It has been a busy week of news over the past seven days, from the streamlining of Sky Studios in the UK to the imminent exit of BBC Studios Production CEO Ralph Lee. But three seemingly disparate deals around the world reflect the opportunities that lie behind the recent headlines of job cuts and spending squeezes.
What links Prime Video’s pick-up of Viaplay dramas in the Nordics, Fremantle’s acquisition of Beach House Pictures in Singapore, and the unprecedented streaming tie-up between Netflix, Warner Bros. Discovery and Fox?
It all comes down to spotting an opportunity.
Disney, WBD & Fox make their play
For Disney, Warner Bros. Discovery (WBD) and Fox, the rumoured and now very real prospect of three giants of the US media landscape joining forces on the streaming landscape could have huge repercussions.
Craving OTT profits, the trio will create a joint venture service that will house billions of dollars worth of sports rights, offering US subscribers the NFL and NBA as well as Major League Baseball, Formula 1, the FIFA World Cup and numerous college sports.
Details are fairly scant, with no name nor price, but the move is primarily an attempt to snag younger viewers who have eschewed pricey cable.
The play by the Hollywood giants is also surely an attempt to reposition themselves at the centre of the US media landscape and reflects a realisation that in some cases, working together to combine their clout (as much as regulators will allow it) can be an asset.
The potential is clear. And while Iger, Zaslav and Murdoch might have been forced into the move with market conditions as they are, it is telling that they are also now making the most of it.
Opportunities have also been grasped over in the Nordics, where Amazon’s Prime Video has acquired nine series originally destined for ailing streamer Viaplay.
The package includes season two of Monster Scripted’s Norwegian political thriller Furia and season four of Miso Films’ Danish crime drama Those Who Kill, as well as Swedish thriller Jana – Marked For Life from FLX, Wildsheep and Reaz.
Martin Backlund, MD of Prime Video Nordics, described the acquisitions as a “landmark deal”, which may or not be the case. It certainly was opportunistic, however.
Backlund also mentioned that the pick-ups “align with our long-term strategy to invest in Prime Video Nordics”, suggesting that other opportunistic acquisitions would be considered.
Certainly the streamer can’t afford to stand still: the deal with Amazon followed a similar move by Netflix late last year that saw the global streamer snagging Viaplay’s highly anticipated original commission Ronja, The Robbers Daughter.
Fremantle makes for the beach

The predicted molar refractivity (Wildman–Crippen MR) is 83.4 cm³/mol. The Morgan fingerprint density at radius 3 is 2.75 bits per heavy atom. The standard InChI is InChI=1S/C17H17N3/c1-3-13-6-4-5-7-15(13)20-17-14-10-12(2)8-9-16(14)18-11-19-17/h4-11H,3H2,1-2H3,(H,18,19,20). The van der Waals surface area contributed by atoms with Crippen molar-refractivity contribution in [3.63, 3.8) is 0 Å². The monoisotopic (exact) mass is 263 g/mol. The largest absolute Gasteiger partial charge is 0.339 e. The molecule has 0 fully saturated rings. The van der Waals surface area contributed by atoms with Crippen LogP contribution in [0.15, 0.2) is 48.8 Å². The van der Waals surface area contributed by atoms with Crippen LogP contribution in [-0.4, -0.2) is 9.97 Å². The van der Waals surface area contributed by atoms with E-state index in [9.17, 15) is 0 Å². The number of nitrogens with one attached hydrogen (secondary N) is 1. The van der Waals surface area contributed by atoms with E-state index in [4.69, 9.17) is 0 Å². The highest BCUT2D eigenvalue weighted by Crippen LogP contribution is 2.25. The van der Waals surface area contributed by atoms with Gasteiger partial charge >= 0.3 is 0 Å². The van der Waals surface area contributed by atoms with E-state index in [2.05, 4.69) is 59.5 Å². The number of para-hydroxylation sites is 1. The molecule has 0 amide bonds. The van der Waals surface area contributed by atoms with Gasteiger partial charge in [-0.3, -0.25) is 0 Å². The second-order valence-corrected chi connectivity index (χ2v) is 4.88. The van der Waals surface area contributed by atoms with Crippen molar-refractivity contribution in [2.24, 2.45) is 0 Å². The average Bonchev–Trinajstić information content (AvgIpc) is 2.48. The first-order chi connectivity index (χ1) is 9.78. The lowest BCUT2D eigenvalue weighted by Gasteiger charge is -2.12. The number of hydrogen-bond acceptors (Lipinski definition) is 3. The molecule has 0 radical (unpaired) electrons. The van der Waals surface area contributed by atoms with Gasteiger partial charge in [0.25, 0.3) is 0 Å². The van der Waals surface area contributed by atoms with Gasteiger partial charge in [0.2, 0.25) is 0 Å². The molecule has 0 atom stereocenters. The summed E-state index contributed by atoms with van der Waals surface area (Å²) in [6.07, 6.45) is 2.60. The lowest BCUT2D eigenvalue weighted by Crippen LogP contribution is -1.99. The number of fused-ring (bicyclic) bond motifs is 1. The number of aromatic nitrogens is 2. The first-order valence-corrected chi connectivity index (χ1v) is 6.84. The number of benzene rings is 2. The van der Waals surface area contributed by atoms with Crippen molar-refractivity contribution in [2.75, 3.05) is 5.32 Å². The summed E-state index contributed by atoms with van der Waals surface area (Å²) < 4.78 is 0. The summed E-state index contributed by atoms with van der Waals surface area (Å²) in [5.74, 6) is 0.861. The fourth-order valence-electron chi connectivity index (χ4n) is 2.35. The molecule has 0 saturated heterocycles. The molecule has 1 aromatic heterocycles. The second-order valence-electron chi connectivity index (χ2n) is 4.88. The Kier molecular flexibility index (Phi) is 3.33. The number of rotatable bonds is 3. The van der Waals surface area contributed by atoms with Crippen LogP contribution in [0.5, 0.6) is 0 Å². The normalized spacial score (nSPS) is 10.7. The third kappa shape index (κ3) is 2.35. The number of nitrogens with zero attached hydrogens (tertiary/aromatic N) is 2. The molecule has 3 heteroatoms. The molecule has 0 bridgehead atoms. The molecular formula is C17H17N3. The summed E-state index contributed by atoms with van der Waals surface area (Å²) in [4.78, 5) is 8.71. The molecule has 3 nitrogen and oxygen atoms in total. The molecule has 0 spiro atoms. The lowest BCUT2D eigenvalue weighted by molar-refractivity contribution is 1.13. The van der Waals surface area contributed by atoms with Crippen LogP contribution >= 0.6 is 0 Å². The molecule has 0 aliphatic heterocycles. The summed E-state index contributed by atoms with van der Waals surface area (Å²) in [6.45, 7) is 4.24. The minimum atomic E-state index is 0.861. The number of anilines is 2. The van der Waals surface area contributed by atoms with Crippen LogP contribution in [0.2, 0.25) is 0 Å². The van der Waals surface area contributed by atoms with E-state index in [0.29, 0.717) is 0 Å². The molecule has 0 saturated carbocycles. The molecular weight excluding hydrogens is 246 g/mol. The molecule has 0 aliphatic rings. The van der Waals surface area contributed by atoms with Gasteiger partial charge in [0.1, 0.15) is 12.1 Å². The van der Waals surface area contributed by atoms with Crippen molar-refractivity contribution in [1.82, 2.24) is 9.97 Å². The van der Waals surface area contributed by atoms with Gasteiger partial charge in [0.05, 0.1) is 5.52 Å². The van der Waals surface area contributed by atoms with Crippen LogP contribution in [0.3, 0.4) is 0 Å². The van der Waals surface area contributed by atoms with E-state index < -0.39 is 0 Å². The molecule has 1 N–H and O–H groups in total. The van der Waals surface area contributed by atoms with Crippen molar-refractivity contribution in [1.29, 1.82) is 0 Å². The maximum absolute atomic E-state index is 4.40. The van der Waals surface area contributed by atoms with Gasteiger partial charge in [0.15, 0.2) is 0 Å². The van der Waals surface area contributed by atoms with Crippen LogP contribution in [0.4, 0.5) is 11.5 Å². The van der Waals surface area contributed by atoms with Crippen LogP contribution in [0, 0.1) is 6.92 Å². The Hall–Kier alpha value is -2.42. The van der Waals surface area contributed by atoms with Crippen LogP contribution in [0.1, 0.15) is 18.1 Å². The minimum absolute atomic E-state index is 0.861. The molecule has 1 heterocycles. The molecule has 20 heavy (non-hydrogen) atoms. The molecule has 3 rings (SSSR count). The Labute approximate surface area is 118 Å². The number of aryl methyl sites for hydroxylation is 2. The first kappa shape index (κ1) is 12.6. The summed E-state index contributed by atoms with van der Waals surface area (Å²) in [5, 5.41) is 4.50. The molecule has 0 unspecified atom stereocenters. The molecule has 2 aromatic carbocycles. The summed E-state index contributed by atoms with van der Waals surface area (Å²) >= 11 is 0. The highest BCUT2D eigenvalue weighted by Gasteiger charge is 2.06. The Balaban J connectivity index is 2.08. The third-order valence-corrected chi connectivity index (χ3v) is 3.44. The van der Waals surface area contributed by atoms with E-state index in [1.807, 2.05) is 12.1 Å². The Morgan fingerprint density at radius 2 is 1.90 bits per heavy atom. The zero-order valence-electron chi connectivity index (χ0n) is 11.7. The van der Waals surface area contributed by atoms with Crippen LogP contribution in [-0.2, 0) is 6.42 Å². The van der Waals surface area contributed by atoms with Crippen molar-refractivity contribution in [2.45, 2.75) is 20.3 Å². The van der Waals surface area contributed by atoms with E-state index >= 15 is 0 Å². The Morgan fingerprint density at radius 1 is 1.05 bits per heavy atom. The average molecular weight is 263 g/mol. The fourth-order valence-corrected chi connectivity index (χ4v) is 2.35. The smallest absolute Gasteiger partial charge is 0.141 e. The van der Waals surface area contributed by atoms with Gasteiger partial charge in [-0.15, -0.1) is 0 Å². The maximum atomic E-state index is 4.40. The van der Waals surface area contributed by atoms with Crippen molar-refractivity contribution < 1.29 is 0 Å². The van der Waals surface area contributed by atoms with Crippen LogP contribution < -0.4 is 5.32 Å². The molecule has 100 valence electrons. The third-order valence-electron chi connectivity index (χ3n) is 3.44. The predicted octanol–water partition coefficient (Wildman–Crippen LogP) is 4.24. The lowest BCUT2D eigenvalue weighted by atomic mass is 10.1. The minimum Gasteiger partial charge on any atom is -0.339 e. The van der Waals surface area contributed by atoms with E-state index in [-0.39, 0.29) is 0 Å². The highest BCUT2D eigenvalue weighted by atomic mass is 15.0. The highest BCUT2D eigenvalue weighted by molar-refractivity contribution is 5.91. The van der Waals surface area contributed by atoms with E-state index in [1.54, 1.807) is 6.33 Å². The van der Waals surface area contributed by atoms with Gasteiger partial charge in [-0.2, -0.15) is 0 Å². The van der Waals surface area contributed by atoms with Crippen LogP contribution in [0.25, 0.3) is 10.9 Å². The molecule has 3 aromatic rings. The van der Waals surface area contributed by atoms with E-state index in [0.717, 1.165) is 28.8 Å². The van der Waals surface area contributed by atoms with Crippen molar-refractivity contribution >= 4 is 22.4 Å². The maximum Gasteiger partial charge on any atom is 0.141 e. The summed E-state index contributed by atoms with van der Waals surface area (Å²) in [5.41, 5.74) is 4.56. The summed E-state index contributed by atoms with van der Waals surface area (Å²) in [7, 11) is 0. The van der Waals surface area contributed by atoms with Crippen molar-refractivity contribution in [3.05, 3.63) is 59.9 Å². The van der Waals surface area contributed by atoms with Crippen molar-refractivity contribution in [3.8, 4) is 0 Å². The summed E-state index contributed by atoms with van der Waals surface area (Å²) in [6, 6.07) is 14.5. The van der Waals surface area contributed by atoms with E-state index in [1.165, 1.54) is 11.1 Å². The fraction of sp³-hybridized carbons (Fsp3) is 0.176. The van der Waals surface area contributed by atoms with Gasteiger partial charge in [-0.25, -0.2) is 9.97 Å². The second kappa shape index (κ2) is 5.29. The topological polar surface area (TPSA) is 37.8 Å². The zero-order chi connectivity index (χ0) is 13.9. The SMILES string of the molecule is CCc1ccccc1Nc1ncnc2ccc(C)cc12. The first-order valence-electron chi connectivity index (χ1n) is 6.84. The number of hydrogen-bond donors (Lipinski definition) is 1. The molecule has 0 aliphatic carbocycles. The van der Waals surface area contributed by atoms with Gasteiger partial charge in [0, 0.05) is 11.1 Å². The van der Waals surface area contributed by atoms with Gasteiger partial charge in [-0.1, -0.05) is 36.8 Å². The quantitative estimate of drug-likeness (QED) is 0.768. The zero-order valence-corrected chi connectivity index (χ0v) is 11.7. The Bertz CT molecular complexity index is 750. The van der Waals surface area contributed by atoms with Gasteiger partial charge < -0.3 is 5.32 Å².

And now let me whisk you across to Asia, where Canada’s Blue Ant Media has sold its stake in regional production powerhouse Beach House Pictures to Fremantle.
The Singapore-based group, which was founded in 2005 by Donovan Chan and Jocelyn Little, is a savvy operation with fingers in almost every pie across APAC and a broad array of shows being produced for all the major players.
Blue Ant had picked up its stake in 2017 when it bought RACAT Group from former Fox International Channel exec David Haslingden, since when Beach House has grown fast, mainly organically.
Its slate ranges from Netflix series Mind Your Manners and Ice Cold: Murder, Coffee and Jessica Wongso, to wildlife drama Otter Dynasty for Max/Discovery+ and raft of local format remakes such as Masterchef Singapore.
But it has also been doing its own M&A, buying a majority stake in Japanese producer Vesuvius Pictures two years ago and shifting into scripted fare through a deal for regional prodco Momo.
For Fremantle, with its €3bn revenue target needing to be hit by 2025, the acquisition seems to provide a hefty addition to its interests in APAC and a vehicle via which it can attack some huge markets that have, to date, been little touched by global conglomerates.
And as discussed, Beach House has been doing a spot of its own M&A over recent years and its appeal both geographically and within the APAC landscape is clear for Fremantle.
Sure, it’s not been revealed how much the RTL Group-owned firm paid for its majority stake, but the opportunity that Beach House offers to a format-heavy firm such as Fremantle is clear.
Jennifer Mullin, Fremantle CEO, said as much in her comments on the deal, describing Asia as “a dynamic market and one we have targeted for strategic growth” while regional chief Ganesh Rajaram pointed to “great synergies”.
And while the trio of deals above might not immediately play into your own operations, the broader picture is clear.
There has, of course, been the obligatory job cut story of the week – thanks Bell Canada Enterprises – but there have also been slates that highlight opportunities among the ongoing squeeze.
Apple TV+ has also been busy, with ITV Studios-owned companies bagging a trio of series from its 2024 offerings, including big budget Franklin.
Clearly, many parts of the market are being buffeted by forces that none of us can control. But there is also activity afoot. And as the deals above highlight, when opportunity knocks, if you don’t answer it, someone else will.